Two hundred kilometres east-south-east from Rarotonga lies the 'high' island (raised atoll) of Mangaia that has always been isolated and determinedly independent. Mangaia is the second largest of the Cook Islands and one of the oldest in the South Pacific, having been formed by volcanic eruption more than 16 million years ago.
Tradition has it that the island was not discovered by a voyaging ancestor - Mangaian belief is that the first human being rose from a hole in the centre of their island. Mangaia and Avaiki, the spiritual homeland, are thus one and the same. In less legendary terms, it is thought that the island was populated by seafarers from Tahiti, Rarotonga and Tonga.
Geologically, Mangaia is by far the oldest of the 15 islands in the Cook Group, and is shaped like a tail-less stingray whose head faces north-west. Fifty-one square kilometres in size, the island is surrounded by a thick coral reef, with tiny white-sand beaches notched into its coastal rock.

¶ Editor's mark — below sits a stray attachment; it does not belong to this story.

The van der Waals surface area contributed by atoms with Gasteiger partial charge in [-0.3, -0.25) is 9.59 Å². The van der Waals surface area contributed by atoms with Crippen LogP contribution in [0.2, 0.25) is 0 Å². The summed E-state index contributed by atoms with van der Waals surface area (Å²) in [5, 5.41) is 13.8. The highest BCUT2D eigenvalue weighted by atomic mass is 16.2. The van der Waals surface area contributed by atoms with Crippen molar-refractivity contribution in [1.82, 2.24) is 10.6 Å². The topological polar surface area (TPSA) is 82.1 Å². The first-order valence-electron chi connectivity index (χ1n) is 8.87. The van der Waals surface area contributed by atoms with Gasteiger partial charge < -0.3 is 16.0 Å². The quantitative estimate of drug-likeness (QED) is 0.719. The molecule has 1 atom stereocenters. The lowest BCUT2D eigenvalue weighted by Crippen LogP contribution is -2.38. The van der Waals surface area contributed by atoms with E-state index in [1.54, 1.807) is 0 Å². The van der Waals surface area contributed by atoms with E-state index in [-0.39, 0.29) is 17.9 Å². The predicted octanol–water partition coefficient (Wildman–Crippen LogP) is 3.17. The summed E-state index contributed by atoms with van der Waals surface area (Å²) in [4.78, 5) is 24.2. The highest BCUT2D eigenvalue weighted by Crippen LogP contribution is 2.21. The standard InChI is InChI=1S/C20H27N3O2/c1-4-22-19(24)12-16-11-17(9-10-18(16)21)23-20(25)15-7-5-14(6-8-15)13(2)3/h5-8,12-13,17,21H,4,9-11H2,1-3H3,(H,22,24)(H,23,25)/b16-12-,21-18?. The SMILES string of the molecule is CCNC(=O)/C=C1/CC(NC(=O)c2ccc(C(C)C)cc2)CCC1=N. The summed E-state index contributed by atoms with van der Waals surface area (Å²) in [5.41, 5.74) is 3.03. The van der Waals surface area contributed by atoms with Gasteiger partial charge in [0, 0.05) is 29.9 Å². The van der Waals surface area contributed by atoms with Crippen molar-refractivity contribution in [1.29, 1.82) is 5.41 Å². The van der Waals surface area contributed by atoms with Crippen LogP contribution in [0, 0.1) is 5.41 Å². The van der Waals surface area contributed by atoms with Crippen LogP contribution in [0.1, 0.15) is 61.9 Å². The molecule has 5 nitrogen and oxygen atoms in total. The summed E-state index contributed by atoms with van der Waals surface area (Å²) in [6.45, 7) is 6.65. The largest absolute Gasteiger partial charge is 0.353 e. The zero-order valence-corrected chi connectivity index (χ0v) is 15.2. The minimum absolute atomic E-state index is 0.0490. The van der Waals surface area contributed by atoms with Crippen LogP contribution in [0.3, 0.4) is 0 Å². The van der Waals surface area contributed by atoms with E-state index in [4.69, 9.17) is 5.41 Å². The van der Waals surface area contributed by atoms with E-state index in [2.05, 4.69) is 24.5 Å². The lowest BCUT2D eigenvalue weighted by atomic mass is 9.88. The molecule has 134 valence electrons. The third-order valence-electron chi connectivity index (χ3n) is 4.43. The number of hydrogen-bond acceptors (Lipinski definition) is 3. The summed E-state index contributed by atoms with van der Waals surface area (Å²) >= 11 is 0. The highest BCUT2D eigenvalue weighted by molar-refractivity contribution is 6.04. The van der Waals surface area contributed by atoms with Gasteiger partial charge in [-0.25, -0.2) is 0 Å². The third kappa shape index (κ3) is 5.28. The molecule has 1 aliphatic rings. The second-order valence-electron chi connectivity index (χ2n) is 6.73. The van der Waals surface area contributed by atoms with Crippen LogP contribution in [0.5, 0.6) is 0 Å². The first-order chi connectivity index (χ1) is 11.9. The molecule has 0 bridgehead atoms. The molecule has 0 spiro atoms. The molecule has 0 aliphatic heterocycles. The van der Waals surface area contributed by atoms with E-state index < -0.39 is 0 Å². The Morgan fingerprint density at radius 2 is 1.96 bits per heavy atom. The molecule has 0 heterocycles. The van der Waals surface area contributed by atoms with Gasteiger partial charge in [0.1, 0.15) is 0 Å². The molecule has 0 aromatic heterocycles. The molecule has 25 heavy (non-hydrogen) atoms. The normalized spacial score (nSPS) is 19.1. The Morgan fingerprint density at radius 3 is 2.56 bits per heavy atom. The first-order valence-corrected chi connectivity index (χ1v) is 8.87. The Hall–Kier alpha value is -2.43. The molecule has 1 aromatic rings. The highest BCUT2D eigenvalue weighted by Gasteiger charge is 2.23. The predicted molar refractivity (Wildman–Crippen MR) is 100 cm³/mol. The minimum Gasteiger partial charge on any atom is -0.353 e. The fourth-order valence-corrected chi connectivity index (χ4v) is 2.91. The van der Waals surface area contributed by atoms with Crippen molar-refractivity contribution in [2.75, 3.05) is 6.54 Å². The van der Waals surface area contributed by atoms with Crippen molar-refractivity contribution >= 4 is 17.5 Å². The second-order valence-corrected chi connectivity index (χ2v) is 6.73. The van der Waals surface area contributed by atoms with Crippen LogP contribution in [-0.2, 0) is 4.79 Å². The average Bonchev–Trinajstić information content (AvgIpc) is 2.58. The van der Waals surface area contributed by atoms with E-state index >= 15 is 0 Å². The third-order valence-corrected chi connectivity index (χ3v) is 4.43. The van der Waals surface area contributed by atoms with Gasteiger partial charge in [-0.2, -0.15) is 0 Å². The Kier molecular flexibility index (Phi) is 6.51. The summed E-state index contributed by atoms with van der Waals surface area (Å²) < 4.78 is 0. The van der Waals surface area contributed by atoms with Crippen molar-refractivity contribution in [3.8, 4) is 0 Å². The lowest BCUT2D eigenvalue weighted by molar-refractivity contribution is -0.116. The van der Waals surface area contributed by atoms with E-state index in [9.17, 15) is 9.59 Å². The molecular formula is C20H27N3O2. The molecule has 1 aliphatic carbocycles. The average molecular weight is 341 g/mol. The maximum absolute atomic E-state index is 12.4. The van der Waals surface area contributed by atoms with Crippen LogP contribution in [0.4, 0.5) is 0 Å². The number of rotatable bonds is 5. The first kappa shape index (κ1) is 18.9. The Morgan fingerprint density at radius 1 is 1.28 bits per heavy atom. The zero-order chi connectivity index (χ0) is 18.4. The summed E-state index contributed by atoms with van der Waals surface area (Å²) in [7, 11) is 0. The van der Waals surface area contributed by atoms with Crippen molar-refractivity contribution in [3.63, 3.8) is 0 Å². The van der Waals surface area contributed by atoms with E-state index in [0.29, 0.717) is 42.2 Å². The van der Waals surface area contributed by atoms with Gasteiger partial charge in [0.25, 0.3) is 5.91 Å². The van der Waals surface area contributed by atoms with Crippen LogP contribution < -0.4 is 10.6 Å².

The karstic nature of the makatea means that it is honeycombed with sinkholes, tunnels and caves which the Mangaians have used as tombs for hundreds of years. Teruarere Cave, for example, on the northern inland edge of the makatea, is an apparently endless succession of connected chambers, from the inner reaches of which it is possible to hear the beating of waves on the reef, somewhere overhead.
At just inside latitude 22º south, Mangaia is the southernmost of the Cook Islands. The coolness of the months from June to August, when the mean temperature is just over 21ºC, means that crops more commonly associated with temperate climates grow well here.
Direct flights from Rarotonga most days and several guest house style accommodation make visits to Mangaia an interesting excursion away from the beaten track.